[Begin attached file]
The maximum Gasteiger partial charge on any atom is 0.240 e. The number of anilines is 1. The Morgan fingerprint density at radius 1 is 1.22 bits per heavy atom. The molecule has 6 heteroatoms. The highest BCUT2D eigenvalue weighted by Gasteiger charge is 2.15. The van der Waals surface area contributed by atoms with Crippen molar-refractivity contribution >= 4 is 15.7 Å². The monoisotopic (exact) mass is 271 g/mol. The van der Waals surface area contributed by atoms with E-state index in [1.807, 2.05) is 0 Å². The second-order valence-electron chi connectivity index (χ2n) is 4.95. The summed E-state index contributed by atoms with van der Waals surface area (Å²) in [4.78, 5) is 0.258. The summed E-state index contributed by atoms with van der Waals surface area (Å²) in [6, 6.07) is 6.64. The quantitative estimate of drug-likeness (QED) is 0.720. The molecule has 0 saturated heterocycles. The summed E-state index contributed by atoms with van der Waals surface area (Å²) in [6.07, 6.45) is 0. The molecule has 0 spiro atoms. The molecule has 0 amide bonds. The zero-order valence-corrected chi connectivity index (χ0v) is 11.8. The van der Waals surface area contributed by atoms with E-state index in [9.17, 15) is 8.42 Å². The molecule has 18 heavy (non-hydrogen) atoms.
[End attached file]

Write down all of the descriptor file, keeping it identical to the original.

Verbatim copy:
The maximum Gasteiger partial charge on any atom is 0.240 e. The number of anilines is 1. The Morgan fingerprint density at radius 1 is 1.22 bits per heavy atom. The molecule has 6 heteroatoms. The highest BCUT2D eigenvalue weighted by Gasteiger charge is 2.15. The van der Waals surface area contributed by atoms with Crippen molar-refractivity contribution >= 4 is 15.7 Å². The monoisotopic (exact) mass is 271 g/mol. The van der Waals surface area contributed by atoms with E-state index in [1.807, 2.05) is 0 Å². The second-order valence-electron chi connectivity index (χ2n) is 4.95. The summed E-state index contributed by atoms with van der Waals surface area (Å²) in [4.78, 5) is 0.258. The summed E-state index contributed by atoms with van der Waals surface area (Å²) in [6, 6.07) is 6.64. The quantitative estimate of drug-likeness (QED) is 0.720. The molecule has 0 saturated heterocycles. The summed E-state index contributed by atoms with van der Waals surface area (Å²) in [6.07, 6.45) is 0. The molecule has 0 spiro atoms. The molecule has 0 amide bonds. The zero-order valence-corrected chi connectivity index (χ0v) is 11.8. The van der Waals surface area contributed by atoms with E-state index in [9.17, 15) is 8.42 Å². The molecule has 18 heavy (non-hydrogen) atoms.